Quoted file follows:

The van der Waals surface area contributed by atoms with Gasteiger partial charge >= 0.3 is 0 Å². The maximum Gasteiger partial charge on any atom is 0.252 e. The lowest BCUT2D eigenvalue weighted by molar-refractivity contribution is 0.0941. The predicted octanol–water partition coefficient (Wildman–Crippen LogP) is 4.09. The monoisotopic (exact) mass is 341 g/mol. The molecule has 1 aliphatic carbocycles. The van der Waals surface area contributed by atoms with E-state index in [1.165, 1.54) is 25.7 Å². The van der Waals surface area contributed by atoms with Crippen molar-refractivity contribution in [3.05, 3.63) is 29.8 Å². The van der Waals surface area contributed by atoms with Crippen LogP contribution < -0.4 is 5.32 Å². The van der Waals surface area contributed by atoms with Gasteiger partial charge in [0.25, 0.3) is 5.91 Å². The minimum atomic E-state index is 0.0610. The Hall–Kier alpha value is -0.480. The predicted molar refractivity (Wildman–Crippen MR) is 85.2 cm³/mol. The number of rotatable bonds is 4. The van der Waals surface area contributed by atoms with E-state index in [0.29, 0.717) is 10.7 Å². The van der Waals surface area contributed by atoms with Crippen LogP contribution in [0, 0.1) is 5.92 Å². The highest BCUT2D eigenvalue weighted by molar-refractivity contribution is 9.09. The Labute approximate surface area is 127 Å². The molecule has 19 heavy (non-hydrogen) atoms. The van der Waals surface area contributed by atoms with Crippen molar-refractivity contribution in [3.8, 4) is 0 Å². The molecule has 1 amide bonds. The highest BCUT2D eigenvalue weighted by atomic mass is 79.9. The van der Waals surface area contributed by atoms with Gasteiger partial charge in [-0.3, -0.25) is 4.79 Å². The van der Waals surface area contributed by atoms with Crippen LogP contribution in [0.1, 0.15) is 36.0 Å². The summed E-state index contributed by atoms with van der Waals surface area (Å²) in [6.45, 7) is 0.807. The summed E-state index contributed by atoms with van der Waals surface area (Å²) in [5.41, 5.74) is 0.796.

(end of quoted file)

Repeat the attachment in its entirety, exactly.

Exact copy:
The van der Waals surface area contributed by atoms with Gasteiger partial charge >= 0.3 is 0 Å². The maximum Gasteiger partial charge on any atom is 0.252 e. The lowest BCUT2D eigenvalue weighted by molar-refractivity contribution is 0.0941. The predicted octanol–water partition coefficient (Wildman–Crippen LogP) is 4.09. The monoisotopic (exact) mass is 341 g/mol. The molecule has 1 aliphatic carbocycles. The van der Waals surface area contributed by atoms with E-state index in [1.165, 1.54) is 25.7 Å². The van der Waals surface area contributed by atoms with Crippen molar-refractivity contribution in [3.05, 3.63) is 29.8 Å². The van der Waals surface area contributed by atoms with Crippen LogP contribution < -0.4 is 5.32 Å². The van der Waals surface area contributed by atoms with Gasteiger partial charge in [0.25, 0.3) is 5.91 Å². The minimum atomic E-state index is 0.0610. The Hall–Kier alpha value is -0.480. The predicted molar refractivity (Wildman–Crippen MR) is 85.2 cm³/mol. The number of rotatable bonds is 4. The van der Waals surface area contributed by atoms with E-state index in [0.29, 0.717) is 10.7 Å². The van der Waals surface area contributed by atoms with Crippen LogP contribution in [0, 0.1) is 5.92 Å². The highest BCUT2D eigenvalue weighted by molar-refractivity contribution is 9.09. The Labute approximate surface area is 127 Å². The molecule has 19 heavy (non-hydrogen) atoms. The van der Waals surface area contributed by atoms with Crippen molar-refractivity contribution in [3.8, 4) is 0 Å². The molecule has 1 amide bonds. The highest BCUT2D eigenvalue weighted by atomic mass is 79.9. The van der Waals surface area contributed by atoms with Gasteiger partial charge in [-0.3, -0.25) is 4.79 Å². The van der Waals surface area contributed by atoms with Crippen LogP contribution in [0.1, 0.15) is 36.0 Å². The summed E-state index contributed by atoms with van der Waals surface area (Å²) in [6.45, 7) is 0.807. The summed E-state index contributed by atoms with van der Waals surface area (Å²) in [5.41, 5.74) is 0.796.